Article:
An international family of four crosses a street in the US

As a U.S. citizen, you are able to petition for your spouse, children, parents, and siblings. In order to petition for your parents or siblings, you have to be over the age of 21. You can also file for a fiancé.

As a lawful permanent resident, you are able to petition your spouse and unmarried children. You are not able to petition for your parents, siblings, or married children.

Spousal relationship includes same-sex couples. The only requirement is that the marriage is lawful and valid.

Immediate relatives of U.S. citizens always have a visa available. Immediate relatives of U.S. citizens include spouses, unmarried children under 21, and parents. Other relatives are subject to the preference categories and have to wait for a visa to become available to continue their process.

Under immigration law, you are able to petition for adopted children if the adoption complies with immigration law and occurred before the child was 16. Additionally, you are able to petition for a stepchild if the relationship occurred before the child was 18, meaning you were married to your spouse before they were 18.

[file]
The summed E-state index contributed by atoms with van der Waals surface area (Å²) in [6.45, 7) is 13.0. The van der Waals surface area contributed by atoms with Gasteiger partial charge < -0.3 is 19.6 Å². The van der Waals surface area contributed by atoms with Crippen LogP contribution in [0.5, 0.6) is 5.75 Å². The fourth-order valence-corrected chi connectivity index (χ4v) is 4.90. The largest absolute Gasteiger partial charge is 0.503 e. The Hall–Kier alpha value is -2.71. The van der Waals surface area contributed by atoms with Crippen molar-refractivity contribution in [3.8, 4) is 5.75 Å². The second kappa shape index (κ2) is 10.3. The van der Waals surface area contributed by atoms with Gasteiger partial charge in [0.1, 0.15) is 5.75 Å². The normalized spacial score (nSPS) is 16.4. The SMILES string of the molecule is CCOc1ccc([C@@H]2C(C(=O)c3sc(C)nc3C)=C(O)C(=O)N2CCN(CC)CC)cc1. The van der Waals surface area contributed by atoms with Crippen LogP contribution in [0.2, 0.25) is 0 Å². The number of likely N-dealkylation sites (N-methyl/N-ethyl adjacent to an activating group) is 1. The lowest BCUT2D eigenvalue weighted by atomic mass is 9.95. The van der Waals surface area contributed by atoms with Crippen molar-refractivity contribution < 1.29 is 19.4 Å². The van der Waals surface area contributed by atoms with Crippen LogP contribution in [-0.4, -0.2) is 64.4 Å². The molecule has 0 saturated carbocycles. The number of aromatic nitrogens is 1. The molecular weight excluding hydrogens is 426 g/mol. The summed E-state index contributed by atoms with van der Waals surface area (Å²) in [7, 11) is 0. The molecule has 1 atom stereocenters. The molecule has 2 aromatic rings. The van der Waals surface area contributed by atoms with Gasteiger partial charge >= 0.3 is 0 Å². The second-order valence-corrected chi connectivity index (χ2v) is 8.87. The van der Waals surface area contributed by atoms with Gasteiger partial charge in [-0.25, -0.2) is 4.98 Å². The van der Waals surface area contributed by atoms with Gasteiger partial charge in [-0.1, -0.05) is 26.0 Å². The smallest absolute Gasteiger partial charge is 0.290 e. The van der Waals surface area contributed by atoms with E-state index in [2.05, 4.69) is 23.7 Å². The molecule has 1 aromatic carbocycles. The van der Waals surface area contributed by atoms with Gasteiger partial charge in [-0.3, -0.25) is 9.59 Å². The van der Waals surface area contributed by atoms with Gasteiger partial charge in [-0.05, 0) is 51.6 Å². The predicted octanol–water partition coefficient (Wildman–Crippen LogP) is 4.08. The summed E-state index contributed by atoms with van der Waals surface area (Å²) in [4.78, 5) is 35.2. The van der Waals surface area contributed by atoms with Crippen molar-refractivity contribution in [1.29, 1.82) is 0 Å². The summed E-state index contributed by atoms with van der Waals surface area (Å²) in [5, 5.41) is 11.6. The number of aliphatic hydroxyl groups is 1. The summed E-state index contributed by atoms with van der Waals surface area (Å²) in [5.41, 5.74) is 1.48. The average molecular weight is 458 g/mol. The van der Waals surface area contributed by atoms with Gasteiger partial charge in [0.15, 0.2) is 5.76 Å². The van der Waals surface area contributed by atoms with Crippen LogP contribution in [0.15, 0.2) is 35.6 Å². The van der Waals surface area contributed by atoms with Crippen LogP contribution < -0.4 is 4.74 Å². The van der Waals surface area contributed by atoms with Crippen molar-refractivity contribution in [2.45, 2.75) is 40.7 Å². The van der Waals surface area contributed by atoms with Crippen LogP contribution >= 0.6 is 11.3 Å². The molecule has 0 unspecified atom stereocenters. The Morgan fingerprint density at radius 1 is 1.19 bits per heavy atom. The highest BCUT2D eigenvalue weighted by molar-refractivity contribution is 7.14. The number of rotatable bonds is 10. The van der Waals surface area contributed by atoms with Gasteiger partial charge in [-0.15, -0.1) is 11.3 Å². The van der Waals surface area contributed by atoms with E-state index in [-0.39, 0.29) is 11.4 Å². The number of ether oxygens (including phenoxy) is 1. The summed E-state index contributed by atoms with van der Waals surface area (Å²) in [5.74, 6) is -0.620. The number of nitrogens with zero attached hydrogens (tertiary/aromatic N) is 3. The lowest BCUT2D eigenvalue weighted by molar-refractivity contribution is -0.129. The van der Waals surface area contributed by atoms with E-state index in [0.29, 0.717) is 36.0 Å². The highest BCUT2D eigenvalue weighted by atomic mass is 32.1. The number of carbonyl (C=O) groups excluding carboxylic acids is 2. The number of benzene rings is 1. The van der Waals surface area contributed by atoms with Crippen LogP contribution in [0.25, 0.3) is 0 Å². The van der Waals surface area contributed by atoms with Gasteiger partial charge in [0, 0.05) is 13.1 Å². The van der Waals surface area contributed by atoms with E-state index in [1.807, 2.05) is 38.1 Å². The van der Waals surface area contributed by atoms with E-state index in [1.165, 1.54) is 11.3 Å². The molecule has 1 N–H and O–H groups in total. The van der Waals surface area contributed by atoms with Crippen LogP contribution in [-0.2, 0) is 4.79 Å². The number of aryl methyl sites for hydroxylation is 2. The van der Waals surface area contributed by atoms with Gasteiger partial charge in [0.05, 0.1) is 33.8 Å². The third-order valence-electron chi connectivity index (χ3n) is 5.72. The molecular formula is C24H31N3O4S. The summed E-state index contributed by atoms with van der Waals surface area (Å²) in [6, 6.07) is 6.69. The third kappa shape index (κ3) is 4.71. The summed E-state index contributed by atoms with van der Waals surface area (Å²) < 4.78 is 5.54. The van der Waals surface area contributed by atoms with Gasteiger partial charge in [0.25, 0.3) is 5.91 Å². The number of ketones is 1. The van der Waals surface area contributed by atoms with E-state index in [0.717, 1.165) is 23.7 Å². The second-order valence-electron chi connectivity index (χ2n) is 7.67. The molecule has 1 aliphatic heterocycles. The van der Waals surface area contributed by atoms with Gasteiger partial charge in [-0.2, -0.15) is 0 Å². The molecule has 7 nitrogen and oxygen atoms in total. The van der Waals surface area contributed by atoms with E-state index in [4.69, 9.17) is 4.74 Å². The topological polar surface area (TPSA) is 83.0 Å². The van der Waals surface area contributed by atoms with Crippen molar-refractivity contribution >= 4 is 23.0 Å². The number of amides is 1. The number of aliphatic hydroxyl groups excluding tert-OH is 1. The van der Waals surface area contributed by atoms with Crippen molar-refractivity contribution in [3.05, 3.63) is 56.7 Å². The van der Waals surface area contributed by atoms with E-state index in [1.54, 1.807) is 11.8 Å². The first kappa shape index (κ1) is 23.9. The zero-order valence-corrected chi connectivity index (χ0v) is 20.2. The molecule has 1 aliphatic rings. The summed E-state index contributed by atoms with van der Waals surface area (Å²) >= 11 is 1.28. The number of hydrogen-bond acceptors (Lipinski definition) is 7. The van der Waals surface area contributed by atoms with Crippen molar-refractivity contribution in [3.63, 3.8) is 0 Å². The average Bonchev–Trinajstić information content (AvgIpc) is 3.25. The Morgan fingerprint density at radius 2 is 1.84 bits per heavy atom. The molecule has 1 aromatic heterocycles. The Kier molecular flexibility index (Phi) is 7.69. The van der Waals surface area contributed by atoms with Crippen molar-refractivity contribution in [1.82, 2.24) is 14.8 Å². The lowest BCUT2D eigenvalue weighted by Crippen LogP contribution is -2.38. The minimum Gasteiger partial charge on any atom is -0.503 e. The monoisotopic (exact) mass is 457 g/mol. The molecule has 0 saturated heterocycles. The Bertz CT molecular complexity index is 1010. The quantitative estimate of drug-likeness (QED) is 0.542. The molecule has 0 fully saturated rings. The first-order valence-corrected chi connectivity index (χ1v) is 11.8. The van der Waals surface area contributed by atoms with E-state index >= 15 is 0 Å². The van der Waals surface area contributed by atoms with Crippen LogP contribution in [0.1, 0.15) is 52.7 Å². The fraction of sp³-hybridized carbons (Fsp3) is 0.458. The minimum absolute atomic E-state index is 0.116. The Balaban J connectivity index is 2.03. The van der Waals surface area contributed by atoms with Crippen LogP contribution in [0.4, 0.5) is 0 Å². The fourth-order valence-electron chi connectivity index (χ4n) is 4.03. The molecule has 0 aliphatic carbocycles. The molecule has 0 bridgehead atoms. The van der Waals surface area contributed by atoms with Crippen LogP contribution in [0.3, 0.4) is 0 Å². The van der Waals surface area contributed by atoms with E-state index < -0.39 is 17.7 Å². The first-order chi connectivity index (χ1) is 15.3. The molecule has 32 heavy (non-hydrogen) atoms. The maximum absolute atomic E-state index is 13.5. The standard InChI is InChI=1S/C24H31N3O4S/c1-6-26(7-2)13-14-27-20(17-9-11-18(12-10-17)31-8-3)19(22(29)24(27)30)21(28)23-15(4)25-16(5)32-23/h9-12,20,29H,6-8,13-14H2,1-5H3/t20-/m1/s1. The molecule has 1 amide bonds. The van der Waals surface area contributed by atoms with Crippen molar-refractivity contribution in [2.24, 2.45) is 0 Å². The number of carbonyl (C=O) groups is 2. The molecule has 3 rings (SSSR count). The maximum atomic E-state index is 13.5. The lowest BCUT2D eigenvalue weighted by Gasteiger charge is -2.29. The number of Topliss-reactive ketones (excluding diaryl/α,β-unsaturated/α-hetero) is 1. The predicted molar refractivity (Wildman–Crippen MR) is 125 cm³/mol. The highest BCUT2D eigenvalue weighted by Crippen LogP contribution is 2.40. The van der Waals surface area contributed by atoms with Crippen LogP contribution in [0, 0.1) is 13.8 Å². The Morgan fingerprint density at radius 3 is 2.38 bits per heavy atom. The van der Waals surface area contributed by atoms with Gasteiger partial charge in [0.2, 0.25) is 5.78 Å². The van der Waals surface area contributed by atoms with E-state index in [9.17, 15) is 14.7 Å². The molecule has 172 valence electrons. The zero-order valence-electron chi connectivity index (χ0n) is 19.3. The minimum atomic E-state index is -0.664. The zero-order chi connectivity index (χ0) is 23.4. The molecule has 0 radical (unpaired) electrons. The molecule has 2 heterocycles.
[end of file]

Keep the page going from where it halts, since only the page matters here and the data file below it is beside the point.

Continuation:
Contrary to many misconceptions, you are not able to petition for your cousins, uncles, aunts, grandparents, nieces, or nephews.

The Family Petition is part of the process of obtaining your green card. The next step will depend on whether you are an immediate relative or subject to the preference categories. Admission into the country is needed to apply for the green card in the U.S.

Typically, only immediate relatives will be able to adjust their status in the U.S. Other categories will more likely have to obtain their green card through Consular Process. There are exceptions such as individuals that fall under 245(i) of the Immigration and Nationality Act.

People that have to Consular Process will work with the Department of State and the National Visa Center.

Some individuals require waivers before they are able to obtain their green card.

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